Gaming giant Activision Blizzard (NASDAQ: ATVI) has seen its situation improve significantly over the course of the past few years. However, despite the company reporting strong performance across the board from its gaming franchises, markets weren’t particularly impressed as shares fell over the course of Thursday’s trading session. While there’s a couple of possible reasons why this was the case, what does seem to be clear is that from a fundamental perspective, Activision Blizzard is beginning to make a comeback.
Activision Blizzard’s revenues came in at $1.21 billion, edging out the $1.17 billion estimate seen by Wall Street while net income was reported at $204 million. Specifically, the company said that the launch of World of Warcraft: Classic resulted in the largest increase in subscriptions in the company’s history as millions of players returned to the franchise. The company also said that results for its Call of Duty: Black Ops 4 had done far better than its predecessor, while Candy Crush continued to be a strong performer for the company.
“Our third quarter results exceeded our prior outlook for both revenue and earnings per share. Recent launches have enabled significant growth in the size of our audiences for our Call of Duty and World of Warcraft franchises,” said Activision Blizzard CEO Bobby Kotick in the earnings release. “With a strong content pipeline and momentum in mobile, esports and advertising, we are confident we will remain a leader in connecting and engaging the world through epic entertainment.”
While the company’s financial results were strong, an ongoing problem for Activision Blizzard from a public image standpoint is an incident back in October when the company suspended a professional esports player for supporting the Hong Kong protests in an interview. With Activision Blizzard having a strong Chinese business segment, the company’s decision to suspend the player was seen by most of its western audience as a blatant attempt to pander to China. The company is still dealing with the lingering effects of this decision and could be a reason why shares of the company didn’t respond much in light of this news today.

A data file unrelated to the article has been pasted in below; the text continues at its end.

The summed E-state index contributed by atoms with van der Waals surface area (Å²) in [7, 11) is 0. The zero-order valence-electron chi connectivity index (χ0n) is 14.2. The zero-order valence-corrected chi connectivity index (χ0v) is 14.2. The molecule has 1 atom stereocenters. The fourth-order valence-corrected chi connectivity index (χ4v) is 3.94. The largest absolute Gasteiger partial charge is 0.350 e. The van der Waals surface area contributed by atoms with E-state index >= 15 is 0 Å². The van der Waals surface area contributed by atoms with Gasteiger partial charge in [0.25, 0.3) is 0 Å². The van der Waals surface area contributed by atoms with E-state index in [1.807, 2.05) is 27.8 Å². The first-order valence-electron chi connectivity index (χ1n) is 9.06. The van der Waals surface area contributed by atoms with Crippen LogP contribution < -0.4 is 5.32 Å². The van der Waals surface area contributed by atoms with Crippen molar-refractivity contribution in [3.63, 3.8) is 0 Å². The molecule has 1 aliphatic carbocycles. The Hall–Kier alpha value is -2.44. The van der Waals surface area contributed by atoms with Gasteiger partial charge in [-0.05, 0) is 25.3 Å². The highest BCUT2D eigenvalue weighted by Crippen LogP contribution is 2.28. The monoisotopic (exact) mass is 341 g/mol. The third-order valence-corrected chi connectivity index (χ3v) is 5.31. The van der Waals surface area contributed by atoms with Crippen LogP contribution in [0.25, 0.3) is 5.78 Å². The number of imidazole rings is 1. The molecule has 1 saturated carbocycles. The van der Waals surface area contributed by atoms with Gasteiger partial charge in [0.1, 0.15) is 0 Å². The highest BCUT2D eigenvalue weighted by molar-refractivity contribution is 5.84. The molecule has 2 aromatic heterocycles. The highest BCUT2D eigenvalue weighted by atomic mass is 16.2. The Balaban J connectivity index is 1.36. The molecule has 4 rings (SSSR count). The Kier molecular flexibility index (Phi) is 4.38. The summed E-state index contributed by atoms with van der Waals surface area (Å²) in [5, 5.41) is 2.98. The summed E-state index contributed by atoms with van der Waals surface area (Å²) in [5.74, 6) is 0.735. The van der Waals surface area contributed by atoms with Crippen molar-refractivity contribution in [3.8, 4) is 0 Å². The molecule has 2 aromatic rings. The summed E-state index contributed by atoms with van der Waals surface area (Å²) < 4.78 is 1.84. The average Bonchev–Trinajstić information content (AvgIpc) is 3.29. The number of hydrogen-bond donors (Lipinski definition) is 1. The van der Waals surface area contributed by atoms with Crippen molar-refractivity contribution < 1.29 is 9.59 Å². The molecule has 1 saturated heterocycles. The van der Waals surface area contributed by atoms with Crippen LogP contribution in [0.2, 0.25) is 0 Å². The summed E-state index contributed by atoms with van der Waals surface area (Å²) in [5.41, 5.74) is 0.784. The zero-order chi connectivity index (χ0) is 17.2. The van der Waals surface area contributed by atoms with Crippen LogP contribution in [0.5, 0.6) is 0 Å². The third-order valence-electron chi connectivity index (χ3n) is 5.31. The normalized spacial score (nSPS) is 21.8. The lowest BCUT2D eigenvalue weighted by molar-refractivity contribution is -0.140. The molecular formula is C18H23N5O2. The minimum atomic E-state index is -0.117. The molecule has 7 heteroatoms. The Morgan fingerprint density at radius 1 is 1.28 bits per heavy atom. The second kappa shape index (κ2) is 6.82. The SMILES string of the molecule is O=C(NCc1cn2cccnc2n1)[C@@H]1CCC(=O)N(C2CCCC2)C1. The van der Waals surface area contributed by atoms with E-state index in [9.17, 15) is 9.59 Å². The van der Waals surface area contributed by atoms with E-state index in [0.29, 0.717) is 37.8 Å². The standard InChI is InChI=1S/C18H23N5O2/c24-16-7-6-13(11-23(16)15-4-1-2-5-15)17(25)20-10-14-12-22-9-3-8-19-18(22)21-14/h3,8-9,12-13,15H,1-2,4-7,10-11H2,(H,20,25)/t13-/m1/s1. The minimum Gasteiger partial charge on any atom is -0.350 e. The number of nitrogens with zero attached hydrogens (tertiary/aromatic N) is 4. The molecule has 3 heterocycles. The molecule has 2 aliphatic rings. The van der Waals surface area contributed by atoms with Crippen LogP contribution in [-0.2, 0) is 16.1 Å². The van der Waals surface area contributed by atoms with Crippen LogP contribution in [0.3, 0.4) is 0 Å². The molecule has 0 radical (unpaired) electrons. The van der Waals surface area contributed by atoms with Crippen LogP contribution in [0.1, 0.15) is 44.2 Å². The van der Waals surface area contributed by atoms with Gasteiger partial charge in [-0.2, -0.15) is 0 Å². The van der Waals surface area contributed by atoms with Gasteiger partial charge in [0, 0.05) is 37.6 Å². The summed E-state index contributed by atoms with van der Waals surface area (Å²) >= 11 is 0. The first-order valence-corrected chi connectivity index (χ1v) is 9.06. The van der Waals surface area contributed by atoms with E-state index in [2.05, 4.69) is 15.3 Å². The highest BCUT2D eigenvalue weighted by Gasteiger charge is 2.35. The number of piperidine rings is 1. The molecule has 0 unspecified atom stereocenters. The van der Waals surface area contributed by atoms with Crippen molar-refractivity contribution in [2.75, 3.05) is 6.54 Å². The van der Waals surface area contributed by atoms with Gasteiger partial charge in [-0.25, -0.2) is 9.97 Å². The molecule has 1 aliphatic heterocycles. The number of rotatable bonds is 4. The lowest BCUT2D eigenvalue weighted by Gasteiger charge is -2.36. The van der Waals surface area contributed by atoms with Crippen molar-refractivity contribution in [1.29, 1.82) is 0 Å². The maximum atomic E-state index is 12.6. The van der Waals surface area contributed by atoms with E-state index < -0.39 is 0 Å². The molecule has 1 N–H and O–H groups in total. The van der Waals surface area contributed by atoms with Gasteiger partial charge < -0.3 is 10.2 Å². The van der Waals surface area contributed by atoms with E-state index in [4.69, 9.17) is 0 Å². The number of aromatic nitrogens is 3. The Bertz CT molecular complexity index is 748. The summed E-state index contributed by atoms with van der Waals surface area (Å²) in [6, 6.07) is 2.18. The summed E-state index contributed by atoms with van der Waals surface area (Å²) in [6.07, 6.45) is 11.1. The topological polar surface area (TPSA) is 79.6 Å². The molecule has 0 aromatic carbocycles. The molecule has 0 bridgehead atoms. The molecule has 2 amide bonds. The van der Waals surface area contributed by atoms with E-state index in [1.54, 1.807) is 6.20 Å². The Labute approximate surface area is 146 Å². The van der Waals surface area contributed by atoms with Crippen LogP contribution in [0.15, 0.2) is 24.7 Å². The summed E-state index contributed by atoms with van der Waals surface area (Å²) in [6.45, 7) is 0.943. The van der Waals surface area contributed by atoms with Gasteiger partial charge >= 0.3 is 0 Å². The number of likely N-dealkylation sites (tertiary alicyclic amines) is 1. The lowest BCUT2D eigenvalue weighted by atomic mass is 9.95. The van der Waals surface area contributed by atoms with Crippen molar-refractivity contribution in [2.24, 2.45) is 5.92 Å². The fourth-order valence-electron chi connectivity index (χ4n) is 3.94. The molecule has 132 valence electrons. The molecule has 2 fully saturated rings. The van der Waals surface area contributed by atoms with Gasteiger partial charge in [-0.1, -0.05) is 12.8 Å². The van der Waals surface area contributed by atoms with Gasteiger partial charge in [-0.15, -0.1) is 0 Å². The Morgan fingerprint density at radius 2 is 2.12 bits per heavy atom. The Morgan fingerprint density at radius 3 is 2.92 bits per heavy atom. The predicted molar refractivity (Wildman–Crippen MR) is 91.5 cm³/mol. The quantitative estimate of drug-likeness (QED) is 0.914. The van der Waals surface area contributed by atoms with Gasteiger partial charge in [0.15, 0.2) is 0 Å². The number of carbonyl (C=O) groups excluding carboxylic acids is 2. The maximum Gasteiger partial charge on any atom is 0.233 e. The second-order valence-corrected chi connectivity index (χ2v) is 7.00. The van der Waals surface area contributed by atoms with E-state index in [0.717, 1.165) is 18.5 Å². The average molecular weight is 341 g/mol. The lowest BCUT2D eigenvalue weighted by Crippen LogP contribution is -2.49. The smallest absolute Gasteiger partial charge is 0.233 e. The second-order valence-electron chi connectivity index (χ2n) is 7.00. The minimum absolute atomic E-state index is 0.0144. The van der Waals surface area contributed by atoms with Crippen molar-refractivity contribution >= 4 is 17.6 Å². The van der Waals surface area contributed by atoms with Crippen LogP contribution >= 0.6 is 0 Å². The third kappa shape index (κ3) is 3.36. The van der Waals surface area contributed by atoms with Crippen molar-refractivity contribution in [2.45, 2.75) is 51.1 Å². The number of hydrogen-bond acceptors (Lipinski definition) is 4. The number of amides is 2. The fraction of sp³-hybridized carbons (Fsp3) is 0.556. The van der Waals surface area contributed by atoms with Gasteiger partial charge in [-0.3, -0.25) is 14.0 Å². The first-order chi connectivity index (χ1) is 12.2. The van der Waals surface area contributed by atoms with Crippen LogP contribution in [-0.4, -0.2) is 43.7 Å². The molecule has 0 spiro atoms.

Despite the strong results from most of the company’s gaming franchises, Activision Blizzard saw its shares fall by 3.2% over the course of Thursday before falling an extra 2.3% in after-hours trading. Most analysts covering the stock remain quite optimistic, however, as the company has staged somewhat of a comeback over the past year or two after deciding to pursue fan desired games such as World of Warcraft: Classic and Diablo 4. Financial performance is expected to remain strong for the next few quarters to come.
Activision Blizzard Company Profile
Activision Blizzard was formed in 2008 by the merger of Activision, one of the largest console video game publishers, and Blizzard, one of largest PC video game publishers. The combined firm remains one of the world’s largest video game publishers. Activision’s impressive franchise portfolio includes World of Warcraft, which boasts more than $8 billion of lifetime sales, and Call of Duty, which has sold over 175 million copies across 14 titles over 12 years. – Warrior Trading News